A chasen is a bamboo whisk used in mixing Japanese powdered tea in a chawan (tea bowl.)
It has very fine tines attached to a wooden handle. At the bottom of the whisk, the tines don’t meet, the way they would with most normal kitchen whisks. Instead, they are just curled up at their ends, leaving the bottom open.
Chasen with thinner tines, called Kazuho type, are used for thin teas (“usucha“.) Ones with thicker tines are used for thicker teas (“koicha”.)
Better-quality chasen will have about 120 tines on them, and be made in Japan; lesser-quality ones will have about 60 tines, and usually be made in China. The better ones have the tines curled by hand, and are carved from a single bamboo piece. The cheaper ones are machine-shaped, and may have the tines go straight after a few uses.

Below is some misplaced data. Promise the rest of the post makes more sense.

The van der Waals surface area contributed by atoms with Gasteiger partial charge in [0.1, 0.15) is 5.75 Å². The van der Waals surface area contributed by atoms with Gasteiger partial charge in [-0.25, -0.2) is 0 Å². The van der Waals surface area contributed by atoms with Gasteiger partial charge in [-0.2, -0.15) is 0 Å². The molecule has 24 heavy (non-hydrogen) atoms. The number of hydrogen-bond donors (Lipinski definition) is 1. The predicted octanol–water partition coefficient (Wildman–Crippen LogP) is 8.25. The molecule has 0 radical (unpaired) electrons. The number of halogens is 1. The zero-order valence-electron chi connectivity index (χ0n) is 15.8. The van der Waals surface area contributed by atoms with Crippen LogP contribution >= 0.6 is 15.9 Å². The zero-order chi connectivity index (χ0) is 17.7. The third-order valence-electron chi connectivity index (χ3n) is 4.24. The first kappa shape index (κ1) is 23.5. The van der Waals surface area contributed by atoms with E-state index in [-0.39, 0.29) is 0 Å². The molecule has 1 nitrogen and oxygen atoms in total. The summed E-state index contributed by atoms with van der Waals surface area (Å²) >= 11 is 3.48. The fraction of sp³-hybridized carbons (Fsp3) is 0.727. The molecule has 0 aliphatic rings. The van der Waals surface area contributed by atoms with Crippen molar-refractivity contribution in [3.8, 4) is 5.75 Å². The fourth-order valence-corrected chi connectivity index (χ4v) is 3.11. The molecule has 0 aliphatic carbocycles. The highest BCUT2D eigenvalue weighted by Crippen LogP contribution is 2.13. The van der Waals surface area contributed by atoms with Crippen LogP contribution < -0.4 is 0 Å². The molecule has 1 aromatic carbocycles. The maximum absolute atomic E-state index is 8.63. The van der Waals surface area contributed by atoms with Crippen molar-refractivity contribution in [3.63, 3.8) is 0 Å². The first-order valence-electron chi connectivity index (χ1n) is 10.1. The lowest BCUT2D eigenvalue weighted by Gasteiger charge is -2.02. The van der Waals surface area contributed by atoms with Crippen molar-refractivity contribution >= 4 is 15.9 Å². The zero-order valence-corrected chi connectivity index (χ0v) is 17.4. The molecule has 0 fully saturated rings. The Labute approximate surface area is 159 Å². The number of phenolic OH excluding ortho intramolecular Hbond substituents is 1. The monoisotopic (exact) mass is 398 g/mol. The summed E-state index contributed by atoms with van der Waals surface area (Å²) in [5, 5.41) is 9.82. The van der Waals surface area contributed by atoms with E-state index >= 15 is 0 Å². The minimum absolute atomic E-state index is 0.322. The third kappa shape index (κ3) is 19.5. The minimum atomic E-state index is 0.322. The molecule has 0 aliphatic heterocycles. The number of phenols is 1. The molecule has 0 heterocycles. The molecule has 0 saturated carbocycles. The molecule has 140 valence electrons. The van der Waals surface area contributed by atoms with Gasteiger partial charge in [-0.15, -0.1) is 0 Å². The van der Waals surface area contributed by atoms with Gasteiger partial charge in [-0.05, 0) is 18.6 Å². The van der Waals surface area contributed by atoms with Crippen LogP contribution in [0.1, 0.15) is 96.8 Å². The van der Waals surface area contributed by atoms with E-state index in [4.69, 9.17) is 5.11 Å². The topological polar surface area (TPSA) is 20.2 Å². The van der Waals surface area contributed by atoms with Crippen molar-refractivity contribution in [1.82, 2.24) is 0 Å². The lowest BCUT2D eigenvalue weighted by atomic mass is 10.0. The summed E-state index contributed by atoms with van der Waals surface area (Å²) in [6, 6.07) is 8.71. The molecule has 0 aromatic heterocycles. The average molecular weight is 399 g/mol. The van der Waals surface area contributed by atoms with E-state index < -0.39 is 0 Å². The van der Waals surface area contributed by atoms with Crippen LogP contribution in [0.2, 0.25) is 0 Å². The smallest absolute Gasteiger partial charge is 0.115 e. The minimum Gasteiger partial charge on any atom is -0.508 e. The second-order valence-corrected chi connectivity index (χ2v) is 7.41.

You don’t actually “whisk” the tea with them the way you would egg whites; you move it in a “m” motion instead in the tea bowl.
To clean, rinse then dry before storing. You can buy stands (referred to as “forms”) that you put them on to dry to help them retain their shape longer.
Old and broken ones are taken to temples once a year, generally around May, and burnt there in a ceremony called “chasen koyō.” It is considered bad form to simply toss one in the garbage,
For guests, only a new one should be used.